I railed against the unfairness with which I felt that some conservatives treated Harriet Miers. I feel equally disgusted with the words of Senators Reid, Schumer, Kennedy, and Boxer regarding Mr. Alito.

The only real litmus test the Senate should have for judges is if they possess the background credentialing necessary to serve on the Court. The constitutional and legal orientation of who presidents nominate is decided, as it should be, long before the nominations are made, every leap year November. If Democrats or Republicans want to decide on the ideology of Supreme Court nominees, they need to win the White House.

What's Up with All the Question Marks?

I just noticed that my three most recent posts--now my four most recent posts--have ended in question marks.

What's up with that?

Does anyone have an explanation as to why?

Can anyone help me stop?

Monday, October 31, 2005

What If Your Family Was Discouraging?

Among the many jobs I've had in my lifetime is that of factory worker. At one plant, the now-defunct Lennox Industries facility in Columbus, I worked on a line that produced a huge air conditioning and heating unit--the DMS 325--used on office buildings.

Every day, during morning and afternoon breaks and at lunch time, my co-workers and I sat on the rollers with which the enormous units that we produced were sent from work station to work station along our line. Those rollers were our preferred cafeteria, where we ate and talked.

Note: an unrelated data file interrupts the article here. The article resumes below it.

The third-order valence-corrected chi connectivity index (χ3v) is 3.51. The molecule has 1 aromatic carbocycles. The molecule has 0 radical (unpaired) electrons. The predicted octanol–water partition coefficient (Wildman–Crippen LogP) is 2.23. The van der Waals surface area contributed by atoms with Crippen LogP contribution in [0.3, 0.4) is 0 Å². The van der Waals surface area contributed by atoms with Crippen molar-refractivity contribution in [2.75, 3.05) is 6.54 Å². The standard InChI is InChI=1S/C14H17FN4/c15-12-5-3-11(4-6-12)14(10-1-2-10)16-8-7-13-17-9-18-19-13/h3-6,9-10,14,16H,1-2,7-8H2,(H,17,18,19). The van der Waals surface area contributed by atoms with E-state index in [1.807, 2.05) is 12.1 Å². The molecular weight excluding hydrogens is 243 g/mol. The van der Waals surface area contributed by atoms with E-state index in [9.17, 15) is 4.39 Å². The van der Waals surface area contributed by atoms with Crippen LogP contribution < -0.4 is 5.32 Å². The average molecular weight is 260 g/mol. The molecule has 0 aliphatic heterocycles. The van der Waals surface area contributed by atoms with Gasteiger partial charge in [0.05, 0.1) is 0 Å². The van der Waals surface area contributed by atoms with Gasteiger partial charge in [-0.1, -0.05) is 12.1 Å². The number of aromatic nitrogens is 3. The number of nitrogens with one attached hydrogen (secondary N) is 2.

One of the guys on my line was a squat man with slicked-back black hair. He sported a pencil-thin moustache and a lousy attitude. No matter what the conversation, he would ultimately offer the same "wisdom" between drags on his cigarettes. "Born in hope; die in despair," he intoned. It was his mantra, his motto: "Born in hope; die in despair."

You should know that I actually liked the guy. He was uncommonly intelligent and well-informed, although he didn't spout off like, say, the average blogging pastor. (I can say that, given that I am one of those average blogging pastors.) He had a quick wit. Because of these winsome attributes, I often wondered what series of disappointments had come into his life that caused him to express such incessant discouragement.

I wondered, too, what he was like at home. What effect, for example, did his philosophy of hopelessness have on his wife and children? I cringed to think of how his mantra might be taken up by his kids as a way of thinking, as a way of living.

In comments he left regarding the last post in this series on discouragement, writer and blogger Richard Lawrence Cohen suggested that there was at least one source of discouragement in people's lives I had failed to consider thus far. That was the family that, instead of nurturing children with a sense of life's possibilities, convinces them that things always turn out worse than you hope. The atmosphere in these households is established by parents who, in effect, tell their children to keep their expectations low so that they'll never be disappointed. They're the families where one or both parents, by word and deed, pound home the message, "Born in hope; die in despair."